Oil prices will continue to climb but won’t reach $100: analyst

Oil prices are rising and will likely hit around $80 per barrel, but suggestions they could reach $100 are "farfetched,” an energy analyst told Rudaw on Wednesday.

"We think that oil prices could reach around $80 per barrel,” Homayoun Falakshahi, senior commodity analyst at Kpler, told Rudaw’s Omar Moradi. "We are hearing words right now that oil could reach back to 100 dollars per barrel. We think this is farfetched, mainly because a lot of the supply remains artificially out of the market right now, mostly due to OPEC cuts.”

The Organization of the Petroleum Exporting Countries (OPEC) cut production in April last year after prices crashed during the coronavirus pandemic. Global demand is slowly increasing and with it prices. 

There are a few key factors pushing prices up, according to Falakshahi.

"The first one is how quick vaccination would progress in emerging countries, allowing demand to come back very strongly in these places as well,” he said.

"Other factors to watch are on the supply side. This is mostly due to the fact that a lot of the supply that is being taken out of the market is being artificially taken out. So while we see a low supply growth from non-OPEC countries in 2021… there is a lot of spare capacity in OPEC countries, including Iran,” Falakshahi said. 

Including Iran, whose oil sector is under US sanctions, he estimates there are around seven million barrels per day (bpd) of spare capacity.

In its June report, the International Energy Agency (IEA) said global oil demand is set to return to pre-pandemic levels by the end of 2022. Oil prices on Wednesday hit a more than two year high, approaching $75 per barrel.

OPEC and its allies (OPEC+) have confirmed they will continue to increase output as per an April decision, which ruled that production would grow by almost two million bpd between May and July.

As nations ease coronavirus restrictions and the economy picks up, demand for oil is increasing.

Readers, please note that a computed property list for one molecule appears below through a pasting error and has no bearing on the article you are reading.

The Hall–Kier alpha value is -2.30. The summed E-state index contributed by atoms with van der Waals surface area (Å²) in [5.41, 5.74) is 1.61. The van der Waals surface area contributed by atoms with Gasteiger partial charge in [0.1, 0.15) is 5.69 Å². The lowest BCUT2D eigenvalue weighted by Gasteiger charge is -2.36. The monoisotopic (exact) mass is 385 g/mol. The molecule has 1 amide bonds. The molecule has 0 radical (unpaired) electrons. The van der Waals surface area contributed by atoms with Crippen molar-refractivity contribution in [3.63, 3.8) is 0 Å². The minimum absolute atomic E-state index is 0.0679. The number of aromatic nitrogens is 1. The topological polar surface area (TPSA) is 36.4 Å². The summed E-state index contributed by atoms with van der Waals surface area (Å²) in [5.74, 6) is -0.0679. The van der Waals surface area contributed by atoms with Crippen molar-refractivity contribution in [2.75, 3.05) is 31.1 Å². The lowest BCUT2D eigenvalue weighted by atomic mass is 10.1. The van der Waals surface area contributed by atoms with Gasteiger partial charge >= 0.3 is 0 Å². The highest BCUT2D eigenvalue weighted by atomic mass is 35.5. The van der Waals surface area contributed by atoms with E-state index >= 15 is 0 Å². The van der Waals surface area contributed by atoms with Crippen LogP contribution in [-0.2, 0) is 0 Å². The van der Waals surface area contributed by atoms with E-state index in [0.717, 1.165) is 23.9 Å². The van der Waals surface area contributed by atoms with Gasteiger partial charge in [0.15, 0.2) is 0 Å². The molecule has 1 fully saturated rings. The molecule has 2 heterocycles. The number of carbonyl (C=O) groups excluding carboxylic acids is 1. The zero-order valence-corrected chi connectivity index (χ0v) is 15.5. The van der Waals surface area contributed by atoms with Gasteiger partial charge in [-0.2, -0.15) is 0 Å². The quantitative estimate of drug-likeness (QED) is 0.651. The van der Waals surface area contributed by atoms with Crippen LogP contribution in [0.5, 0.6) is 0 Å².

"Over the past two months and a half, it is showing that demand is really outpacing supply,” Falakshahi said.

The IEA expects that meeting growing demand will not be a problem. "Even after boosting oil production by around 2 [million bpd] over the May-July period, OPEC+ will have 6.9 [million bpd] of effective spare capacity,” it said.

According to Falakshahi, when oil prices will reach 80 dollars depends on OPEC and ongoing US-Iran negotiations to revive the nuclear deal and lift sanctions.

"The OPEC decisions taken at the end of each month will be key, as well as what happens in the Iran and US nuclear negotiations and whether they can reach a deal, because that would bring about 1.7 [million bpd] of Iranian oil back in the market in about six to nine months,” he said.

Iran’s 2015 nuclear deal with world powers allowed it to sell crude oil on the international market, but former US President Donald Trump withdrew from the accord in 2018, forcing Iran to sell its clandestinely, likely at a major price markdown. The sixth round of talks in Vienna is ongoing to revive the deal and appear to be making progress.

Tehran’s oil minister said late last month that they "can easily achieve a daily production of 6.5 million barrels,” a rate that Iran has not reached since before the 1979 Islamic revolution.